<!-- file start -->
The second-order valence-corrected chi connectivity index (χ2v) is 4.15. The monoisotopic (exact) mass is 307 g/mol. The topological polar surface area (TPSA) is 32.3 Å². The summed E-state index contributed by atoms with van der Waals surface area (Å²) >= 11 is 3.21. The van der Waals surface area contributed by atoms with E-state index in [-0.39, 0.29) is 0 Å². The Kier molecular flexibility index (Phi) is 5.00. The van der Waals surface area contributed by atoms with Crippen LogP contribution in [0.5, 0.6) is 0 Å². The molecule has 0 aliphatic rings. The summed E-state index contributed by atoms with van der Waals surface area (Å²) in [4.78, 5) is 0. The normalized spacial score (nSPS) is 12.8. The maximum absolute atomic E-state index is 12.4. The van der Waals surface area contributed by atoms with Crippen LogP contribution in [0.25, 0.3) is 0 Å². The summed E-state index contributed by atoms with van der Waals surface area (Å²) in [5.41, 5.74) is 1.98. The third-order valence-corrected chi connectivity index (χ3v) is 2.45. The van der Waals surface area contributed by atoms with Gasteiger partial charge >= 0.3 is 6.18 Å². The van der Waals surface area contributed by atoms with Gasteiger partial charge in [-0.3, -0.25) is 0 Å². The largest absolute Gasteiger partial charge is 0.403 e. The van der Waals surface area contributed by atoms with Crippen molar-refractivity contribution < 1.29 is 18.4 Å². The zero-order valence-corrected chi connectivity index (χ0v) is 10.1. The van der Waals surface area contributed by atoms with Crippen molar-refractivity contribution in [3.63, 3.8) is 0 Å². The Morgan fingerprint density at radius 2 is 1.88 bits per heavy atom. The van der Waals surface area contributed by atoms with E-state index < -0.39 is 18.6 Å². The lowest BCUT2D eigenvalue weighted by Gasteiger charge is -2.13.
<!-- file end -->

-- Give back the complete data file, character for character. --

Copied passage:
The second-order valence-corrected chi connectivity index (χ2v) is 4.15. The monoisotopic (exact) mass is 307 g/mol. The topological polar surface area (TPSA) is 32.3 Å². The summed E-state index contributed by atoms with van der Waals surface area (Å²) >= 11 is 3.21. The van der Waals surface area contributed by atoms with E-state index in [-0.39, 0.29) is 0 Å². The Kier molecular flexibility index (Phi) is 5.00. The van der Waals surface area contributed by atoms with Crippen LogP contribution in [0.5, 0.6) is 0 Å². The molecule has 0 aliphatic rings. The summed E-state index contributed by atoms with van der Waals surface area (Å²) in [4.78, 5) is 0. The normalized spacial score (nSPS) is 12.8. The maximum absolute atomic E-state index is 12.4. The van der Waals surface area contributed by atoms with Crippen LogP contribution in [0.25, 0.3) is 0 Å². The summed E-state index contributed by atoms with van der Waals surface area (Å²) in [5.41, 5.74) is 1.98. The third-order valence-corrected chi connectivity index (χ3v) is 2.45. The van der Waals surface area contributed by atoms with Gasteiger partial charge >= 0.3 is 6.18 Å². The van der Waals surface area contributed by atoms with Gasteiger partial charge in [-0.3, -0.25) is 0 Å². The largest absolute Gasteiger partial charge is 0.403 e. The van der Waals surface area contributed by atoms with Crippen molar-refractivity contribution < 1.29 is 18.4 Å². The zero-order valence-corrected chi connectivity index (χ0v) is 10.1. The van der Waals surface area contributed by atoms with Crippen molar-refractivity contribution in [3.63, 3.8) is 0 Å². The Morgan fingerprint density at radius 2 is 1.88 bits per heavy atom. The van der Waals surface area contributed by atoms with E-state index < -0.39 is 18.6 Å². The lowest BCUT2D eigenvalue weighted by Gasteiger charge is -2.13.